Net value, or net worth, is the financial equity of an individual or entity. It is represented simply as the difference between assets and liabilities (debt) and is calculated by subtracting liabilities from assets – where a weak or negative net figure will typically disqualify an application. Assets taken in consideration include such tangible property as real estate holdings, verifiable business holdings, and investments; where up to 50% to 80% of their value will be considered dependent upon risk level. In some instances, durable goods, cars, and other vehicles can be considered assets, although they are admittedly deemed less appealing given that they constantly depreciate or devaluate with time. The biggest asset for most individuals is normally residential real estate; however, it should be noted that these assets are the least liquid; where selling the house to pay debt really constitutes a source of last resort. Therefore, a decision cannot be based solely on the net value of an individual or entity without due consideration of the aforementioned criteria. That is, the value of residential real estate, should be more of an indicator of how deep pocketed an applicant is, than as an absolute guarantee of liquidity or credit worthiness. If an individual or entity has good equity in realty property, it will weight considerably and favourably in a credit application not necessarily because the property can be included as a guarantee, but rather because untapped equity always grants someone the possibility of obtaining additional indebtedness on the mortgage, which can help remedy financial obligations.
Occupation and Personal Circumstances
- Professional Status – Occupation is taken into consideration in a credit application. Professionals such as physicians, lawyers, accountants and engineers will attract favourable consideration, as too will others such as allied health professionals, teachers, licensed tradespeople, firefighters, and police. Where there is lack of predictability of work such as the case may be for self- employed and seasonal workers, or where it is difficult to gain employment after job loss, such as the case may be in manufacturing, said characterizations shall be assessed in establishing economic resilience and in determining lending risk.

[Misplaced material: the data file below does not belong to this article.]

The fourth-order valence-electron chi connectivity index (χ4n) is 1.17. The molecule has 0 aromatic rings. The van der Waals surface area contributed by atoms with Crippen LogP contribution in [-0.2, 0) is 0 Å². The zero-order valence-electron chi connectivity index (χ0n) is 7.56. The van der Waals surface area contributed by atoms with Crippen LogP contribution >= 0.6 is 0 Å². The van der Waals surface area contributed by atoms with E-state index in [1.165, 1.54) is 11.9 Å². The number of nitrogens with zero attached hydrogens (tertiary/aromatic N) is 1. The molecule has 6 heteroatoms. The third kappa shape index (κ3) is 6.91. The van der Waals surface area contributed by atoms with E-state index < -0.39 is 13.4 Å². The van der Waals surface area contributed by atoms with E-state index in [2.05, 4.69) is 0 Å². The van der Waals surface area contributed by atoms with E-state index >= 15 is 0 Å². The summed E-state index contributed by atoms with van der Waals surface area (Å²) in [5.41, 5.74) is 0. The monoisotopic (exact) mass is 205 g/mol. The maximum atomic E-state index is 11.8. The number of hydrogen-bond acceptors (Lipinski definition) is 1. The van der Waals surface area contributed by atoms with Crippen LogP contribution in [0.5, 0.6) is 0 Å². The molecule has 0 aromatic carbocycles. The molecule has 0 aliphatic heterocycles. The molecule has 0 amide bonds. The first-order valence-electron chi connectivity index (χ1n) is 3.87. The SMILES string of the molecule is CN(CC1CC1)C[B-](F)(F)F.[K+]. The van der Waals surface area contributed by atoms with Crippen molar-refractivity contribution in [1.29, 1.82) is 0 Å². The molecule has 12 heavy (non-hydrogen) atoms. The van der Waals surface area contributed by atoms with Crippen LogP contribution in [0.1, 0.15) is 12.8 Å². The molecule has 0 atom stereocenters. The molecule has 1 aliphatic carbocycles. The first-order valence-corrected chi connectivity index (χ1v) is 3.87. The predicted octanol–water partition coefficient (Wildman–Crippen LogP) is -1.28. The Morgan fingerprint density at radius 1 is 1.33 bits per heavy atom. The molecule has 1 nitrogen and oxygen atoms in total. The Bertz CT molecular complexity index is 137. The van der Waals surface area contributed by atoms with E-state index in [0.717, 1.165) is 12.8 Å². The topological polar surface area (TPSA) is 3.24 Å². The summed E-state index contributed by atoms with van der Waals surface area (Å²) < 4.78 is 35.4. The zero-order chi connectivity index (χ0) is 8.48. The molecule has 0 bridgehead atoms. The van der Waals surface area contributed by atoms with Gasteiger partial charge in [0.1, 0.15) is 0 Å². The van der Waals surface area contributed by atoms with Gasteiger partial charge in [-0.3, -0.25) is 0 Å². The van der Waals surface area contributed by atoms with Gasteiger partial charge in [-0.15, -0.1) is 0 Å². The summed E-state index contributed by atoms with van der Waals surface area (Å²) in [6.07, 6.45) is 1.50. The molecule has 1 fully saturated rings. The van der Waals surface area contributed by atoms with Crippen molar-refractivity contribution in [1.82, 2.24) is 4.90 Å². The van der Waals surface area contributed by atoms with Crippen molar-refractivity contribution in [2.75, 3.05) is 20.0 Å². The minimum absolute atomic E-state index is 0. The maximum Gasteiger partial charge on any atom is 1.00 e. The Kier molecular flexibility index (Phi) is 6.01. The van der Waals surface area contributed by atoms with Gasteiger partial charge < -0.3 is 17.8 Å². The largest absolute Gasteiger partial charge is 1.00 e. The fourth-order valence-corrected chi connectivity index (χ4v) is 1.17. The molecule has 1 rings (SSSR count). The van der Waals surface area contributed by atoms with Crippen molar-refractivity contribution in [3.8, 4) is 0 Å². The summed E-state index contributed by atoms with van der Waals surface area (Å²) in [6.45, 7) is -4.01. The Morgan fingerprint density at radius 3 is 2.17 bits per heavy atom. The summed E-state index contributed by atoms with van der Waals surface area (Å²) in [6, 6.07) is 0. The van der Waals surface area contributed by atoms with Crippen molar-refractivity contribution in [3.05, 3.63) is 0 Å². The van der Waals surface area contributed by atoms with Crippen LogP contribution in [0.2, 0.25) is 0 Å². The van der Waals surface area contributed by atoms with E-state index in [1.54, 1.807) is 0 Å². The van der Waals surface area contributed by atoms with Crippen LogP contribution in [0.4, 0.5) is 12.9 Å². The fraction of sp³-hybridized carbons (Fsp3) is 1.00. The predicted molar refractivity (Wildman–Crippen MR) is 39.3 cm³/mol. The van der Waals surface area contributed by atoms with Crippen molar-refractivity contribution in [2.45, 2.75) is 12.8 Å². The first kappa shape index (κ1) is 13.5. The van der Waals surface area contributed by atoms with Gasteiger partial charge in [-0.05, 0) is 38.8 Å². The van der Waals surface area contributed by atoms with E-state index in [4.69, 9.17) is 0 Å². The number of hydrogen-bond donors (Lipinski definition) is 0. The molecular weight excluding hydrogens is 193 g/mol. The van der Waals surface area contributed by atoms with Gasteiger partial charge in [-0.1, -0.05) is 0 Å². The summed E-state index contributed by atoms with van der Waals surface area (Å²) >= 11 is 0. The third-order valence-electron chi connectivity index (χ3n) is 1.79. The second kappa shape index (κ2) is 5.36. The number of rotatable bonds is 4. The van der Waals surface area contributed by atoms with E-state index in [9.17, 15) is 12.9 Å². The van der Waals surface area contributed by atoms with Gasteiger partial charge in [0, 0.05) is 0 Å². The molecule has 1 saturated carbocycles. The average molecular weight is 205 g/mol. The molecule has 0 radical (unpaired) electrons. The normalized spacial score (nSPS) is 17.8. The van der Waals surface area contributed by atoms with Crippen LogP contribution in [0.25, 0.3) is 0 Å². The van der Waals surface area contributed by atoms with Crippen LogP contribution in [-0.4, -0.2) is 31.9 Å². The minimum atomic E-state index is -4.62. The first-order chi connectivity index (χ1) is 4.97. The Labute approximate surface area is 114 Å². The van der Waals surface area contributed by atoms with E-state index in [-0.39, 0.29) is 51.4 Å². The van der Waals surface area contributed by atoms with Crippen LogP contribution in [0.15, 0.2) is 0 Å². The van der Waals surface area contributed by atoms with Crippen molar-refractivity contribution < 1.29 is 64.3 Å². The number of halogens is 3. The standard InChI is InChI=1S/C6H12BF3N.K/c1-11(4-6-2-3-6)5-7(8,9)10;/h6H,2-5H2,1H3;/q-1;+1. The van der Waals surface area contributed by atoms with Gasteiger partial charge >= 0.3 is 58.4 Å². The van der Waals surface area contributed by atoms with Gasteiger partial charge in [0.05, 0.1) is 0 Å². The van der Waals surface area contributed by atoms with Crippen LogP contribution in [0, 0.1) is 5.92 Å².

- Personal Status – While it may be considered discriminatory, such conditions as age and marital status will be taken into consideration. It is defendable however in that such characterization is not motivated by personal judgement, rather by the realities of the applicant. For example, the chances of default are much higher for those under 30 years of age than those over 50 years of age. Meanwhile those under the age of 20 years have been revealed as the highest risk cohort. Likewise, married individuals will be seen as less exposed to risk than single individuals given their ability to pool resources and to jointly shoulder hardship.
Taken together, these attributes help shape the prospect of securing financing, the identification of security or collateral, and the determination of the interest rate. In the case of personal loan, line of credit or other loan where the decision is based only on the individual applicant, the conditions and the interest rate will fluctuate with the responsiveness of the candidate’s profile to the afore-described criteria. It is worth noting that in the case of credit cards, these criteria will not weigh as importantly since the interest rate is already relatively high, reducing some risk of monetary loss for institutions. The same principle may likewise be applied on a mortgage or the financing of a vehicle –where collateral can serve to lower the acceptance threshold.
In general, lending institutions are looking for consistency of payments on the debt and will consequently look at the reliability of the borrower, expected regularity of payments, applicant’s payment capacity, and lastly, the lender’s ability to recover missing payments in case of default.
The CFDC encourages you to take these personal conditions into consideration when contemplating a business loan and to make an appointment with a CFDC Business Advisor if starting or growing your business is right for you.